Usually considered a seasonal problem, ticks and tick-borne diseases have become year-round threats to our beloved dogs.
According to Michael Dryden, DVM, a Kansas State University professor of veterinary parasitology, warmer temperatures, increasing white-tailed deer populations, reforestation, and urban sprawl have all led to tick migrations and a surge in tick-borne infections.
The rapid change demonstrates the mutability of parasites and the diseases they carry. “Whatever you considered about ticks, their location and tick-transmitted diseases five years ago, it is going to be different today and continue to be different in five years based on these factors,” Dryden says.
With the increasing population of white-tailed deer comes the increase of deer ticks (Ixodes scapularis), the primary transmitter of Lyme disease in eastern North America, which can now be found from Minnesota to Florida, from Texas to Maine, and from Kansas to Virginia. Dryden says, “That means Lyme disease and/or other diseases associated with deer tick, such as anaplasmosis, may exist throughout all of those regions.”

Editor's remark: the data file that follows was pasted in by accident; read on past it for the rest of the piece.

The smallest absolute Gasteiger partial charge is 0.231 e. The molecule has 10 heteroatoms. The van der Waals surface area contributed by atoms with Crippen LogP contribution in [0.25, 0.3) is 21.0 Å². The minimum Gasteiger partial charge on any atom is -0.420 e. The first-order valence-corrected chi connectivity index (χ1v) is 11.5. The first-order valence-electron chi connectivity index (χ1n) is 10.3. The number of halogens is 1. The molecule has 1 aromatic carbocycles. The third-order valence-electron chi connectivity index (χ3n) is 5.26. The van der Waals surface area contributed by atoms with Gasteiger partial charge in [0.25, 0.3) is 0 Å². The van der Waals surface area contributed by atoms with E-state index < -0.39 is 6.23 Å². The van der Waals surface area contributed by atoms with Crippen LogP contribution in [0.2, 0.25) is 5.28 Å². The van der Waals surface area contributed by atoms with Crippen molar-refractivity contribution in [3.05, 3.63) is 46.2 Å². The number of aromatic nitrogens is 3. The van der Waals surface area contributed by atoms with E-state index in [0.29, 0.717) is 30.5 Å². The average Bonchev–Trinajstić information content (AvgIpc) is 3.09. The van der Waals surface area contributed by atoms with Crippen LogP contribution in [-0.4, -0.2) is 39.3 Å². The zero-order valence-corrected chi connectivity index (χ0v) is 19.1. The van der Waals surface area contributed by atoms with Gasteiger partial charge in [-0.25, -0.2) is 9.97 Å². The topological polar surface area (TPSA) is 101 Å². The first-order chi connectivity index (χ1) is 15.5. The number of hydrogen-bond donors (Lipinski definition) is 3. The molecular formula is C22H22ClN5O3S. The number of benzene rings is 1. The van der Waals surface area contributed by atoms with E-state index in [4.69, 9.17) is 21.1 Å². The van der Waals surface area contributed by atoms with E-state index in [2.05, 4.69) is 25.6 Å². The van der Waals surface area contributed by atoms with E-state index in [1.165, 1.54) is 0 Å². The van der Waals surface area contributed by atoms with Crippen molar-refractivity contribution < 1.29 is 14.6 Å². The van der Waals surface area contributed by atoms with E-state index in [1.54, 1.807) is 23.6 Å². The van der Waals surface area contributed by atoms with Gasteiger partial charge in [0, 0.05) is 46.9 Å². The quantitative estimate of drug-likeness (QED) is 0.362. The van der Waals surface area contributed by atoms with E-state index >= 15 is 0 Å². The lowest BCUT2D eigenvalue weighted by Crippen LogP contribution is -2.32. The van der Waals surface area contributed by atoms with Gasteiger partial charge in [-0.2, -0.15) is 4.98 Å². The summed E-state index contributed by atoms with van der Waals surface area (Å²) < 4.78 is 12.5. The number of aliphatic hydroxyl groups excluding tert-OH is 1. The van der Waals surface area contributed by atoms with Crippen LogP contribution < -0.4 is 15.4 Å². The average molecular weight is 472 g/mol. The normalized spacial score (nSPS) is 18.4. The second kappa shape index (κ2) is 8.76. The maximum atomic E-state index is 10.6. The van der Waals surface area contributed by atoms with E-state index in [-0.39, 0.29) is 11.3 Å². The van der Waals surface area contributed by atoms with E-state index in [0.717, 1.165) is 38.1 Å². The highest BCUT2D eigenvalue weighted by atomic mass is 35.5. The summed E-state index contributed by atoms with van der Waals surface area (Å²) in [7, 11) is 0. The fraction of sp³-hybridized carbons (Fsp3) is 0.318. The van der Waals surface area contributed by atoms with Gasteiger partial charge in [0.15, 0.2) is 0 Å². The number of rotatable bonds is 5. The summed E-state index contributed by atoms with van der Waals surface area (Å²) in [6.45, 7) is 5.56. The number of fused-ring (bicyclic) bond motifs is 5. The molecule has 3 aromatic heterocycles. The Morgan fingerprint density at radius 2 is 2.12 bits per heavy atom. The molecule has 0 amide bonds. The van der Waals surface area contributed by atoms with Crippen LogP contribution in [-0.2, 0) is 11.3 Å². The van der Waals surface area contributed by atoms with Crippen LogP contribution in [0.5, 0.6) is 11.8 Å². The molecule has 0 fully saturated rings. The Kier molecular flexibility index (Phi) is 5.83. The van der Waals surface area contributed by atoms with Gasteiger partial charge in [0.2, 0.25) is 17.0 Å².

As tick populations migrate to new areas, the number of different tick-borne diseases increases. Matt Eberts, DVM, has seen a rise in coinfections, when dogs are infected with more than one tick-borne disease, which “are making treatment for tick-borne diseases more difficult,” says Eberts.
Another reason cited for the tick-borne disease incidence is that people and their pets are spending more time outside, according to the Centers for Disease Control and Prevention (CDC). To protect your dog from potential disease, the Companion Animal Parasite Council (CAPC) recommends year-round heartworm, flea, and tick preventatives, for all areas of the country.